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Johnny Depp v. Amber Heard: A mudslinging spectacle

May 27, 2022

With the livestream of the actors' legal dispute dominating social media, how has it impacted public perception as well as survivors of sexual violence?

Amber Heard and Johnny Depp
Mudslinging soap opera live online: Amber Heard vs. Johnny Depp Image: Victoria Jones/Kirsty O'connor/dpa/PA Wire/picture alliance

The defamation trial of Hollywood stars Johnny Depp and Amber Heard has long been making headlines, and with the trial coming to an end, there is heated online debate about the guilt or innocence of either party. While awaiting the verdict, social media influencers and their followers seem to have already passed their own judgements. The fact that so many people have a clear opinion on this celebrity mudslinging is probably mainly due to the fact that the trial is being streamed live on the internet.

It all started with an op-ed Amber Heard published in the Washington Post in 2018 during the time of the #MeToo movement. In her essay, she wrote about how she too had experienced domestic violence. She did not name her ex-husband, Johnny Depp, in it. However, the "Pirates of the Caribbean" star sued Heard in 2019, claiming that she had defamed him. He claimed that it adversely affected his professional reputation and in turn accused his ex-wife of being the actual perpetrator. Heard responded with a countersuit. It has since become a battle of testimonies with millions of dollars in damages at stake. On May 27, closing arguments will be heard and a final verdict is expected soon.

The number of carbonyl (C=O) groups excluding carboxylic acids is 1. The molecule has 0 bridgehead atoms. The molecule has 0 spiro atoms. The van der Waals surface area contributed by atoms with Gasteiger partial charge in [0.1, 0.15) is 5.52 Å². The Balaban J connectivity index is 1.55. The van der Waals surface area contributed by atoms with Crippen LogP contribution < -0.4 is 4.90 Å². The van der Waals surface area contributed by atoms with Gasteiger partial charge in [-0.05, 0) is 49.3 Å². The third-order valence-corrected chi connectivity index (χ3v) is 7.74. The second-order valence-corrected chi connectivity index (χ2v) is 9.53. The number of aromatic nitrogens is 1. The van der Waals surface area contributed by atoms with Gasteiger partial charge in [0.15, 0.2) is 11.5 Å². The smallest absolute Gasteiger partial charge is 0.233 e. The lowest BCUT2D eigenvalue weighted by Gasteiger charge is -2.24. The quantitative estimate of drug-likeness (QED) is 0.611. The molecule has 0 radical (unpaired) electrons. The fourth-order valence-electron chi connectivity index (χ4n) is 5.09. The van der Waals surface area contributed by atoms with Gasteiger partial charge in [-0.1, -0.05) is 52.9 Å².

Johnny Depp side profile against black background